In July 2019, everything changed for seven-year-old Leah Ehrenstrom. The Ehrenstrom family was on a flight from Rome to London. The plan was to get to London and board a plane flying back to the United States the following day. However, Leah experienced a sudden seizure during the flight. She had no prior diagnosis of epilepsy or anything seizure-like, so the seizure was both terrifying and surprising.
Leah’s mom, Katie Ehrenstrom, explains that she was “freaking out” during Leah’s seizure because she was worried for her daughter’s safety. Thankfully, the plane was already on descent and an ambulance was called right away. “They called for a doctor and nurse because she was pretty much unconscious,” Ehrenstrom recalled.
Leah couldn’t speak at first, but once in the ambulance, her speech returned. She couldn’t answer simple questions such as where she was or what had happened. She was in a state of confusion after the traumatic event and she ended up not remembering much of what had occurred later on.
The medics thought Leah had had a febrile seizure (caused by fever). But Leah hadn’t had a fever and she wasn’t sick. They later found out it was a tonic-clonic seizure (also known as a grand mal).
Leah’s pediatrician was called and the family received permission to fly home the next day. Right after they landed in the United States, they brought Leah to the hospital to get treated and she was brought to a neurologist.
Her first electroencephalogram (EEG) resulted in sizable seizure activity. She was put on medication that caused bad side effects before being switched to another. This second one wasn’t any better so they switched Leah to valproic acid. “They had to up the dose a few times,” Ehrenstrom explained. Leah is still on valproic acid and going strong amid the increase in doses. The only side effect found was that it changed her straight hair into curls.
Ehrenstrom said that Leah’s most recent EEG “was in May and that was the first time we got a normal EEG. And then she gets to wait a year before she has another one.” This is exciting news for Leah who has undergone six EEGs. For more information about EEGs and seizures, check out last week’s epilepsy article.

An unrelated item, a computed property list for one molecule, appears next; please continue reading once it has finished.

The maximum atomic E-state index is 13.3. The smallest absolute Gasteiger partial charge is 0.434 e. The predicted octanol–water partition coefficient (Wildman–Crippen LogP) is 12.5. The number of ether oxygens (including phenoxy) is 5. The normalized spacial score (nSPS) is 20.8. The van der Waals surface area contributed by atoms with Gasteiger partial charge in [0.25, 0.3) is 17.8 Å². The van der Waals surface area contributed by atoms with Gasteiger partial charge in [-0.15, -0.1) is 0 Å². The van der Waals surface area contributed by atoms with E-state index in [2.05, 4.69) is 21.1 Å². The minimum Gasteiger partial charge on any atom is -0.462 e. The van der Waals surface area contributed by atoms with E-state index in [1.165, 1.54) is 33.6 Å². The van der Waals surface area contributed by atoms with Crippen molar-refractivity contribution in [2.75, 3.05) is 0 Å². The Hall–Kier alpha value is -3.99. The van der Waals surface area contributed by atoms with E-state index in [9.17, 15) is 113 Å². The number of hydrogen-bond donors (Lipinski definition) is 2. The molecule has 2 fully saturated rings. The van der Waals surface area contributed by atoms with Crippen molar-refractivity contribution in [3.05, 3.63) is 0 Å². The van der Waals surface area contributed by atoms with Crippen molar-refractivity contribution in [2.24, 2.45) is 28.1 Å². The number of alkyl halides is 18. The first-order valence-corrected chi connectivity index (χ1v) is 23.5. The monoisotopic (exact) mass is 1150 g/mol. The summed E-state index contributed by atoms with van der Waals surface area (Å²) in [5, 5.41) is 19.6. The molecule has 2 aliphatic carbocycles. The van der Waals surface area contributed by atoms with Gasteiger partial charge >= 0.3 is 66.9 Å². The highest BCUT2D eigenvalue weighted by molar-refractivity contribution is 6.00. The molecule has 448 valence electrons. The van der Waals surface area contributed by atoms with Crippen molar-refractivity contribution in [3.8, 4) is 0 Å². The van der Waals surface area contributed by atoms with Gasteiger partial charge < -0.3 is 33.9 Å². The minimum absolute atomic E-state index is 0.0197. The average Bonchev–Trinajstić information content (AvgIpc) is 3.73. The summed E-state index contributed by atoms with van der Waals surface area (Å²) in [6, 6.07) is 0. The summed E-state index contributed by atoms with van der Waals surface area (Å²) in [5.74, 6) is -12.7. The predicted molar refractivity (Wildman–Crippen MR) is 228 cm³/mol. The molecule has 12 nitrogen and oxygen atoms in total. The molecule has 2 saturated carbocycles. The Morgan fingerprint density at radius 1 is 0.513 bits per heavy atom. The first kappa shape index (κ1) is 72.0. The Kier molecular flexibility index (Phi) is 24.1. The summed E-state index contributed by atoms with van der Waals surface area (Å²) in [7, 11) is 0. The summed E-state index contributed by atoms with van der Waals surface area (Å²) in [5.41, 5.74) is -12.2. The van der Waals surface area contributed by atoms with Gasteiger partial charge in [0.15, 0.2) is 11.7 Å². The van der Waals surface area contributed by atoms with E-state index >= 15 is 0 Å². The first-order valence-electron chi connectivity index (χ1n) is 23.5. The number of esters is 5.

Over time, grand mal seizures became less of an issue for Leah, and absence seizures became more noticeable. Absence seizures can be small and barely noticeable. The person experiencing them zones out for a few seconds or stares into space. “She got to the point where she could start to feel those … They were quick, but she did start to say … ‘I think I just had one.’ Like she was realizing that she was missing a bit of time,” said Ehrenstrom.
Leah’s teacher was also quick to catch the absence seizures. “Her teacher would message [us] every week and tell us the days she noticed seizure activity or not,” Ehrenstrom added.
When Leah was diagnosed with epilepsy, she had to miss out on so much. She had to take a break from swimming, riding her bike, playing at the playground and so much more. “For a long time, she wasn’t allowed to swim or bike or any of those things,” Ehrenstrom said. Even a simple thing like showering was scary to think about. “Sometimes I worry … I think, ‘oh my gosh, what if something happened?’”
When Leah was finally able to swim again, Ehrenstrom said, “It was kinda hard to think about [and] to watch … But now I feel better because it seems like it’s more controlled than it ever was.”
Ehrenstrom proudly explained how Leah faces her epilepsy. “She’s definitely not scared to talk about it or she’ll tell people. Like she’s not afraid … to talk about it or she doesn’t seem embarrassed about it which I think is good. She likes to teach people if somebody is having a seizure what you’re supposed to do.”
The only thing Leah is worried about is “having another big seizure.” Going through a grand mal is a scary thing that Leah had to face when she was only seven years old. However, Leah doesn’t let fear of a seizure keep her from doing things. This outgoing and determined nine-year-old (almost 10) throws fundraisers to donate to the Epilepsy Foundation to support epilepsy research. She walks with family and friends during the Walk to End Epilepsy and even has a lemonade stand from time to time in front of her house.